Most critics–and more than a few filmgoers–who saw Transformers: Revenge of Jimmy Fallon came away from the super-mega-huge flick with a bad taste in their mouths, a ringing in their ears, loose fillings, and the feeling they'd been repeatedly mugged by a giant metal lizard brain.
I get why everyone rushed to make Transformers 2 one of the biggest-opening films ever. (After all, I was there midnight Tuesday, and I didn't really even like T-Formers1 that much.) And I do get why some fans are saying it was awesome, they loved it, it's just a fun summer movie, escapism, don't think too much about it.
But the point most of us are trying to make is that we like big, loud, fun summer escapism, but not poorly made summer escapism–great effects, but sloppy, lazy storytelling and characters. And just because it looks cool and gives you a momentary rush, doesn't mean it's good for you or your mind or your artistic taste buds.
Many critics who hated TF:ROTF(L) have also zeroed in on the film's perceived racism in the portrayal of the twin comic-relief Autobots, Skids and Mudflap. It raises a chicken/egg question: does the presence of what many of us consider to be minstrel-show-style racial stereotypes make TF:ROTF worse, or are they merely one of many bits of ickiness in the film, but make for an convenient broad target for our ire?
Why we see them as racist:
–They speak in robo-gangsta "jive" or Ebonics, including rapper-style insults and threats of violence. (Calling others "pussy" and saying they'll "put a cap in your ass.")
–They are more simian-shaped than the other Autobots, with bulging eyes, and one of them has a gold tooth.
–When pressed, they admit they don't know how to read.
All this, many of us say, makes the characters little more than minstrel clowns, playing off cheap, negative African-American thug stereotypes. The movie site CHUD has labeled them "Little Black Sambots."
Now, the defense of the characters from some quarters:
–They're just comic relief, for fun, and not meant to be taken so seriously. Stop being so overly-PC and sensitive and laugh at them!
–They're robots, not human, so how can robot toys be racist?
–These kinds of stereotypes are often used to humorous effect by black film makers.
–The characters grew out of the voice acting done by Reno Wilson (who is black) and Tom Kenny (a white voice actor-comedian who is also the voice of Spongebob) and the actors were playing off the idea that these two Autobots learned about human culture from gangsta rap on the Internet and are just silly wannabees.
What say you all? Pick as many of the following poll options as you like and by all means elaborate on your opinions in the comments section directly below this post!
More about the controversy, the response of the film makers, and my take on it all over the jump!
Meanwhile, the film's primary screenwriters, Roberto Orci and Alex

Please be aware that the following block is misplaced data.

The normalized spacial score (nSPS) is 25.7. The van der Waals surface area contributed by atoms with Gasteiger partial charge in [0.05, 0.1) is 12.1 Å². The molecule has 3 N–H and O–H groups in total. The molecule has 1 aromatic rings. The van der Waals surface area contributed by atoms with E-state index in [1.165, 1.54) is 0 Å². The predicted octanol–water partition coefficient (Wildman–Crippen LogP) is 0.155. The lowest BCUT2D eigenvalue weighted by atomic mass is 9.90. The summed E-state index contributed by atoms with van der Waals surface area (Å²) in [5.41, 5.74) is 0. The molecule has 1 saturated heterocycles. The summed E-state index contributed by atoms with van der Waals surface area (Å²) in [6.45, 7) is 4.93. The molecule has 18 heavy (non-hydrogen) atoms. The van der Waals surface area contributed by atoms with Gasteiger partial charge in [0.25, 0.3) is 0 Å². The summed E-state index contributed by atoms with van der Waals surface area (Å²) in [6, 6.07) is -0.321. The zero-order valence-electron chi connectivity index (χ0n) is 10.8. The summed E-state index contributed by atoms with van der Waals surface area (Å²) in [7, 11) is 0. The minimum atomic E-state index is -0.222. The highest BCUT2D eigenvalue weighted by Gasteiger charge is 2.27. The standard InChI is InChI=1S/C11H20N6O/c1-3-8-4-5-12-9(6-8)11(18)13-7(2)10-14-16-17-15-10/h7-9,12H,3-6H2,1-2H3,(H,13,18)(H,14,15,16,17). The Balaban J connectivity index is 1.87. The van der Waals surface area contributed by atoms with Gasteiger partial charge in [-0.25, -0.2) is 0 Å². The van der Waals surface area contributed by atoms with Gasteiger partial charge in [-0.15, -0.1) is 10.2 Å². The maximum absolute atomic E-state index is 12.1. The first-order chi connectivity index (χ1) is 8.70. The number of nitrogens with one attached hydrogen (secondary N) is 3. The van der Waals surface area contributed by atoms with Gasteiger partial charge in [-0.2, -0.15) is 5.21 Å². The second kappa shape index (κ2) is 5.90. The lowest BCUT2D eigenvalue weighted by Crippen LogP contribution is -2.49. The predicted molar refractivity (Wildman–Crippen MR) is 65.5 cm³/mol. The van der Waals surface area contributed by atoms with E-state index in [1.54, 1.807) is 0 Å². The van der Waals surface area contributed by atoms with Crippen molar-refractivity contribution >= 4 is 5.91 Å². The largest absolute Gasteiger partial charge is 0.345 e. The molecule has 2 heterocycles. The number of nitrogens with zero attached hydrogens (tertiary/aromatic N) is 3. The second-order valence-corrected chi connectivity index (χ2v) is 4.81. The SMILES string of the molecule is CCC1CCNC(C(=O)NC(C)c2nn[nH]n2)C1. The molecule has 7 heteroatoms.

Kurtzman have distanced themselves from Mudflap and Skids, saying that
most of what people find offensive was not in their script, but was
added to the characters by director Michael Bay. (Bay says the
direction of the characters' personalities and speech was inspired by
Wilson and Kenny.) Kurtzman went so far as to tell Film School Rejects,
"It’s really hard for
us to sit here and try to justify it….We were very surprised when we
saw it, too… I wasn’t thrilled. I certainly wasn’t thrilled."
(All of this buck-passing makes you wonder if there was any adult supervision during the making of TF:ROTF…
Mr. Spielberg, your name is at the top of the producing credits: did
you ever bother to pop your head in and see what the kids were up to in
What seems to be fueling the simmering controversy
is the fact that the characters/caricatures are being passed off as
good fun in what is supposed to be a kids' film. When the Wayan
Brothers or Tim Story (Barbershop) or F. Gary Gray (Friday)
put such stereotypes on the screen, they're doing so in a satiric
context, making fun of the stereotypes even as they acknowledge they
But isn't there a difference between doing that for an
adult audience who understand what's being said, and doing it for an
audience of 8 to 15-year-olds who may not? I personally love obnoxious,
offensive, un-PC humor when it's used to draw attention to
stereotypes–I subscribe to the old rule that anything is okay if it's
funny. But I don't feel comfortable having it served to young kids in
the form of what will be one of if not the year's biggest, most popular
The fact that they are presented as toy robots makes the
racism all the more insidious. Wilson may feel they were performing
satire with the characters' speech and mannerisms, but somewhere in
the roar of the film, any such context was lost. Rather than commenting
on real human behaviors, using the stereotypes in toy robots for comic
effect in a kids' movie makes them all the more offensive and
dangerous. Like putting nicotine in Frosted Flakes.